☕ Good morning! A week after Black Friday, here we are, mostly intact. Before we get humming, we wanted to thank this newsletter’s sponsor, Tile.
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Now anyone* can add to Google Maps Street View
Street View is absolutely my favorite thing for figuring out where I'm going and what it may look like, if I think I’m going to get lost in the last few hundred yards.
- If you’re interested, mind you, it’s far less useful in Germany, where the intense regard for personal privacy means no new Street View images have been published since 2010, but there are pretty good reasons for why that is (Big Think).
Anyway, minor details aside, the news is that Google is opening up Street View additions to anyone with an Android phone right now — or at least anyone that has an Android phone with ARCore.
What it means:
- The updated Street View app lets you add imagery and put it in the right place on Google Maps, and connect images as you wander a street. Google does most of the annoying work for you: “we automatically rotate, position and create a series of connected photos. We then place those connected images in the right place on Google Maps, so your new Street View can be found in the exact location where it was taken for others to see and explore.”
- Previously, you had to take a Photosphere or use expensive 360-degree camera equipment which was much more tedious and expensive.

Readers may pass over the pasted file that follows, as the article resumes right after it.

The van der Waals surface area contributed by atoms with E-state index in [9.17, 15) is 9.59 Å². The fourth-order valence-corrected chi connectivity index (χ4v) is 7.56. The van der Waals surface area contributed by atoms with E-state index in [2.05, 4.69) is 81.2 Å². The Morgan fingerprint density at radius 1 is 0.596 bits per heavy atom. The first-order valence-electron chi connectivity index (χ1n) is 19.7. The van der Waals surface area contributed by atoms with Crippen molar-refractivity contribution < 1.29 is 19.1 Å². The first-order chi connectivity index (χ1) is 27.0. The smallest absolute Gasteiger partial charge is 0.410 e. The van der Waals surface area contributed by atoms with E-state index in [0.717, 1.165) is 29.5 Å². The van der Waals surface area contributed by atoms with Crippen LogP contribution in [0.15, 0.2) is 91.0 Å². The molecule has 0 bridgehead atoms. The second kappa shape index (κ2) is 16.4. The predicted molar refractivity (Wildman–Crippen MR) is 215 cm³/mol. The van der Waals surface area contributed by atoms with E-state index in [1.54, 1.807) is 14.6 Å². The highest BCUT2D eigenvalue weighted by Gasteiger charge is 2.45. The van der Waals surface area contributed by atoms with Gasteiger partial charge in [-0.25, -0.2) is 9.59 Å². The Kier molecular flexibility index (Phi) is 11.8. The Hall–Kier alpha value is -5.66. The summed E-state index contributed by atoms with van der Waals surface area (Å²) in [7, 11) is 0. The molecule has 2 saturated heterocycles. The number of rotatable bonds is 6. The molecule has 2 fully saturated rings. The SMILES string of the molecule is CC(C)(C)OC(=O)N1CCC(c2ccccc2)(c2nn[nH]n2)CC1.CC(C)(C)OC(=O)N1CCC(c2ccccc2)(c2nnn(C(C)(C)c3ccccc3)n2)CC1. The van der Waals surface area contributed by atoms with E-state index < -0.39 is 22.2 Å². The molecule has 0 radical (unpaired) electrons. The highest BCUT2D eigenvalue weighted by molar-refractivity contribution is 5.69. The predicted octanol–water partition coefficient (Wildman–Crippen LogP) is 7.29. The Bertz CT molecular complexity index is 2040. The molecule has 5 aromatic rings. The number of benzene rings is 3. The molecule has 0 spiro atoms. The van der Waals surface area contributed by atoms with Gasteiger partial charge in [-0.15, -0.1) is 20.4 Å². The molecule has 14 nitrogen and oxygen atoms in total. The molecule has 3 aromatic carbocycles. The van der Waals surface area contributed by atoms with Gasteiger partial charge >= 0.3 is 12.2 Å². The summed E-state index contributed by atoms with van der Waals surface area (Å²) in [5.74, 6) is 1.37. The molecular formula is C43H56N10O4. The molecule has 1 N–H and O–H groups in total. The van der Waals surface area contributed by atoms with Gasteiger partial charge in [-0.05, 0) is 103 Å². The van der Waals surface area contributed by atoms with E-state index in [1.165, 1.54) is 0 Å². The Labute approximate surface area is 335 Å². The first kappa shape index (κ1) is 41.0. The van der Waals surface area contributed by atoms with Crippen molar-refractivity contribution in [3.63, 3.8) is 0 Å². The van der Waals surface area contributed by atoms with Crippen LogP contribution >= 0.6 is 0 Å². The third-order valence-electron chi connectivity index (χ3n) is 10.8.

- ARCore compatible devices go back pretty far, including the Nexus 6P - generally most Android phones had compatibility from 2018, so there’s a pretty good chance you’ll own one. (Nothing said about iPhone compatibility with this new feature, by the way.)
Doing work for Google?
- Now, loads of people will say: don’t do Google’s work for it, for free! It’s one of the richest corporations in history!
- Google's own Street View trekkers and cars already collected more than 170 billion images from “10 million miles around the planet” so far, by the way.
- But hobbyists love this kind of thing, it’ll be great for people to add detail for hikes and trails, and it’ll be useful for businesses and tourism and the like, and it really is a great way to capture the world in a moment in time.
- The other option is adding imagery via StreetComplete to OpenStreetMap, a more free editable map of the world.
- But there is one major catch, right now: “The connected photos beta feature is now available for people using the Street View app with an ARCore-compatible Android device in Toronto, Canada, New York, NY and Austin, TX, along with Nigeria, Indonesia and Costa Rica—with more regions on the way soon.”
- Sorry - obviously it’s incredibly likely Google throws open the doors, but for now these almost random regions are the ones who can do it.
- And, will this be possible in Germany one day? Probably - you could already submit photospheres, even if there may never be StreetView cars driving around.
Black Friday recap:
I wanted to spend two seconds sharing with you some top devices that people bought or had the most interest in during the Black Friday/Cyber Monday sales extravaganza. This is all according to our own rough data, nothing official or final.
But! It is interesting — the following devices were variously popular for the great deal on offer and value — and stock availability helped too.
- Smartphones: Moto G Power (which had at least a 50% price drop), Pixel 4a, Samsung Galaxy S20 FE, and the Google Pixel 5. The S20 was the best selling higher-end flagship.